This research has now created baseline information for future research into what influences duck migration flight paths, landing site selection and foraging behavior. Kesler also says that scientists now know more about the pre-migratory feeding habits of the ducks. A duck's ability to gain weight before its long flight is an important factor that determines if the duck will make it to the northern breeding grounds and southern wintering stations.

"In addition to their pre-migration habits, our data also revealed that during the non-breeding season, ducks forage food for up to 20 miles away from their roosting areas," Kesler said. "This discovery shows how conservation areas being used by migrating ducks can be improved."


'/>"/>

Contact: Nathan Hurst
hurstn@missouri.edu
573-882-6217
University of Missouri-Columbia
Source:Eurekalert  

Related biology news :

1. New technology tracks sparrow migration for first time from California to Alaska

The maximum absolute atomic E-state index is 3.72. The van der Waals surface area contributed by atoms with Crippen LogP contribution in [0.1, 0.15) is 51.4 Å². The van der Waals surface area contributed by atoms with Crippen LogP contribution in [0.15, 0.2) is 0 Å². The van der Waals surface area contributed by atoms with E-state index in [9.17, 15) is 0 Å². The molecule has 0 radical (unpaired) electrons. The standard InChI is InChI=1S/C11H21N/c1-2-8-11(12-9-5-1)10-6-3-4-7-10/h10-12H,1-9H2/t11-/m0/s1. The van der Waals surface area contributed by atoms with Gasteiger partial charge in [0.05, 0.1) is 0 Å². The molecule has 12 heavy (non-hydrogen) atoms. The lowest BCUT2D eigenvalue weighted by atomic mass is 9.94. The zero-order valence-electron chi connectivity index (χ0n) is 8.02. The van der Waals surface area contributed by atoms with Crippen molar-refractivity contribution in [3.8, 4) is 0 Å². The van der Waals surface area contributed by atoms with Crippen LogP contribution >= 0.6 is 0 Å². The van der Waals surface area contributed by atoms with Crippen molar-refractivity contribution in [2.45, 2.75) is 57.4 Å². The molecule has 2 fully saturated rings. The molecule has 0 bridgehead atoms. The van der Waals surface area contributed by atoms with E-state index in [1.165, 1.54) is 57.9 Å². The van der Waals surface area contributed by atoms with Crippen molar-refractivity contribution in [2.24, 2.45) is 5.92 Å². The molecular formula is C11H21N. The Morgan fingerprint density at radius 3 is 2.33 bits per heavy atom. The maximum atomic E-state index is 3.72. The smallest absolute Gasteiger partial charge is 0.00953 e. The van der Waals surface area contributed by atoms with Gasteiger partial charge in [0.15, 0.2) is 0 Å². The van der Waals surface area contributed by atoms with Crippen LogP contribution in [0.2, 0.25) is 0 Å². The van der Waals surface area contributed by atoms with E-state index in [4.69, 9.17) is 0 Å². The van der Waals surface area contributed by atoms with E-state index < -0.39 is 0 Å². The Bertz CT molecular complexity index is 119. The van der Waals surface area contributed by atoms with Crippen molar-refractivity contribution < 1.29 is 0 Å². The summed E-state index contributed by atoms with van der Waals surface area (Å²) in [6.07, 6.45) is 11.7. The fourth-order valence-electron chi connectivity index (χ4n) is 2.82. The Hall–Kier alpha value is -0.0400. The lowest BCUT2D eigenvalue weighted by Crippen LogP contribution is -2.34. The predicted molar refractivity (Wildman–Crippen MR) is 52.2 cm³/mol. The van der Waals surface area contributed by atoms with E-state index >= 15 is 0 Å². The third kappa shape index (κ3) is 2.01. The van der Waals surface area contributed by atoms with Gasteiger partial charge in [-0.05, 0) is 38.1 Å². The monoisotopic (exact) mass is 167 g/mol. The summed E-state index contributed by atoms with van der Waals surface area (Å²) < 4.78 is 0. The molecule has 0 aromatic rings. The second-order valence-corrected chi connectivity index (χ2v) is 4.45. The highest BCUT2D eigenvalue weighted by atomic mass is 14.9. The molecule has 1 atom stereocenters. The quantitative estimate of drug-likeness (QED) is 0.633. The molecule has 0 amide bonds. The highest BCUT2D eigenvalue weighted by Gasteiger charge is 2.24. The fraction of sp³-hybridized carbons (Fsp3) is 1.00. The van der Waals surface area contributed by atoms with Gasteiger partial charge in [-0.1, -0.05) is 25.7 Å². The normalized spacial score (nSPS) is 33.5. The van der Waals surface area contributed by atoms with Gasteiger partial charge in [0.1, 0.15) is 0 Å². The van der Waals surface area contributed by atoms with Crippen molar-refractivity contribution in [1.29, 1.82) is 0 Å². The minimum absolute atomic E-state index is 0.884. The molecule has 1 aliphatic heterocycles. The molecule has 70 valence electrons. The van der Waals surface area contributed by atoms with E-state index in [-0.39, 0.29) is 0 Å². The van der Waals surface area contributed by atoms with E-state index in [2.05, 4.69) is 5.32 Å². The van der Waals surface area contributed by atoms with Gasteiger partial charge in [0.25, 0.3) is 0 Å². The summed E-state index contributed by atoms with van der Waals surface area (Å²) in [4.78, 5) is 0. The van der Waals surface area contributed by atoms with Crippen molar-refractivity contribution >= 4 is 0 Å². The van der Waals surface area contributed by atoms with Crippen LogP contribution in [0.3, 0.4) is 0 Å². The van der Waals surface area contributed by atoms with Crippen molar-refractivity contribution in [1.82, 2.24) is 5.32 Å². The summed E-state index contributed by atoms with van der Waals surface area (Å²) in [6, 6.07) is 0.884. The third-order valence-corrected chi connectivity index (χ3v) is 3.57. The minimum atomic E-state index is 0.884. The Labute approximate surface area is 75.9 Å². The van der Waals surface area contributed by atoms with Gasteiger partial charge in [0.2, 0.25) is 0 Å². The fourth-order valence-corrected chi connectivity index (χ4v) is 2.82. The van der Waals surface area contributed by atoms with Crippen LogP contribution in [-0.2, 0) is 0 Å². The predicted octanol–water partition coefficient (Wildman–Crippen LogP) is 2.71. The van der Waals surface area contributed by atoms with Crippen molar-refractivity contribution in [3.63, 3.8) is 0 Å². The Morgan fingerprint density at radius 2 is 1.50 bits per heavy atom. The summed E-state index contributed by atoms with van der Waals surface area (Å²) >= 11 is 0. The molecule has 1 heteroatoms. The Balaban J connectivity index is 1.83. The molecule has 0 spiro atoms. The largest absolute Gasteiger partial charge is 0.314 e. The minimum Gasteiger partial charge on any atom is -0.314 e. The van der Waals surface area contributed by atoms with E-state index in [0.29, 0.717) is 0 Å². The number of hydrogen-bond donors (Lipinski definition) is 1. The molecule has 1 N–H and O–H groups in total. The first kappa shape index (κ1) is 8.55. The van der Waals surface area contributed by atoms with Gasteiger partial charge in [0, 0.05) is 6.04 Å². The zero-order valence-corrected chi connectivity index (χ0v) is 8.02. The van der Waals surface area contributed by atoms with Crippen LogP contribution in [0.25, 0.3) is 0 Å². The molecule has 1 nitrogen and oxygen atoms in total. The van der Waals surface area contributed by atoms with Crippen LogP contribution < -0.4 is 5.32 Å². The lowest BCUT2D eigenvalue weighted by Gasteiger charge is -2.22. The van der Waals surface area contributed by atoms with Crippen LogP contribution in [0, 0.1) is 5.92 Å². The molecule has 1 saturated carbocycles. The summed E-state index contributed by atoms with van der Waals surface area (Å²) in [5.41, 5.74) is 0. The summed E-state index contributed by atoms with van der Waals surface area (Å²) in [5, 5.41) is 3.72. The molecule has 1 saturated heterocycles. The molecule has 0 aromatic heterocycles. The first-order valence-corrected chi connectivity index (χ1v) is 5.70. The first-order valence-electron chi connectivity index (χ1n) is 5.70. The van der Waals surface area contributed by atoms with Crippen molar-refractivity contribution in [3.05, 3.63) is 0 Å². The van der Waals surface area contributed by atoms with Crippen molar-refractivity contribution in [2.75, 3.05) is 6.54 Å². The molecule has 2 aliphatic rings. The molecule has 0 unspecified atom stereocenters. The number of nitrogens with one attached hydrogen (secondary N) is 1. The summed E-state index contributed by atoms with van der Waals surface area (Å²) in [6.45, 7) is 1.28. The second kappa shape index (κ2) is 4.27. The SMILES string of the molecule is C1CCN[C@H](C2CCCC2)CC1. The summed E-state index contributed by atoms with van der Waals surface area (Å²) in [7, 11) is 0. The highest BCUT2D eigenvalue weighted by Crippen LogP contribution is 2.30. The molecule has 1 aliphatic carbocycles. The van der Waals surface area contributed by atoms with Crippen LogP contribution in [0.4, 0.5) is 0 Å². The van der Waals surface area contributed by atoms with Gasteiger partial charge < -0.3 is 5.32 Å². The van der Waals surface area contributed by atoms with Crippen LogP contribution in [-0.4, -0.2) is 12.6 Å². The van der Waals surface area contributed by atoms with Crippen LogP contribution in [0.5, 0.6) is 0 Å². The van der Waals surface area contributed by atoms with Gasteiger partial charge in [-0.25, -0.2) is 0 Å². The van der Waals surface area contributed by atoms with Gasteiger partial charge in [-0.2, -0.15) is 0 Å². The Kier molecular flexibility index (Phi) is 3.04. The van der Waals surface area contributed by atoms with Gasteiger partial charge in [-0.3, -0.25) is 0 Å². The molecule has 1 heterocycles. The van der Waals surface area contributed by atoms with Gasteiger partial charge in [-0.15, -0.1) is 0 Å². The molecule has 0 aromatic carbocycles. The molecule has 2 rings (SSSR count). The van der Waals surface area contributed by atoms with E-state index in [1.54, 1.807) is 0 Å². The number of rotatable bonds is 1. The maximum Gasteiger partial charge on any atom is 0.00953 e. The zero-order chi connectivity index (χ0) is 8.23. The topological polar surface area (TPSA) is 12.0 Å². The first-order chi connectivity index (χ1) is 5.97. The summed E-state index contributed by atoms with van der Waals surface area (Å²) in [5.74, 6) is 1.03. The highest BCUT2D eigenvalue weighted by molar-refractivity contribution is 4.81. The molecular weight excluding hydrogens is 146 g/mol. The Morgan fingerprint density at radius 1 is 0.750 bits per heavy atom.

2. Track Atlantic bluefin tuna to learn migration, habitat secrets
3. Major migration of bird experts flock to Vancouver
4. Cilia guide neuronal migration in developing brain
5. Researchers detail the migrations of the wood wasp Sirex noctilio
6. Team solves birth and migration mysteries of cortexs powerful inhibitors, chandelier cells
7. Dust-plumes power intercontinental microbial migrations
8. Novel approach to track migration of arctic-breeding avian species
9. Satellite tagging maps the secret migration of white sharks
10. Cell biologists say immigration reform critical to scientific education and competitiveness
11. DNA Saves Applauds Proposed Hatch Amendment to the Immigration Reform Bill
Post Your Comments:
*Name:
*Comment:
*Email:
Related Image: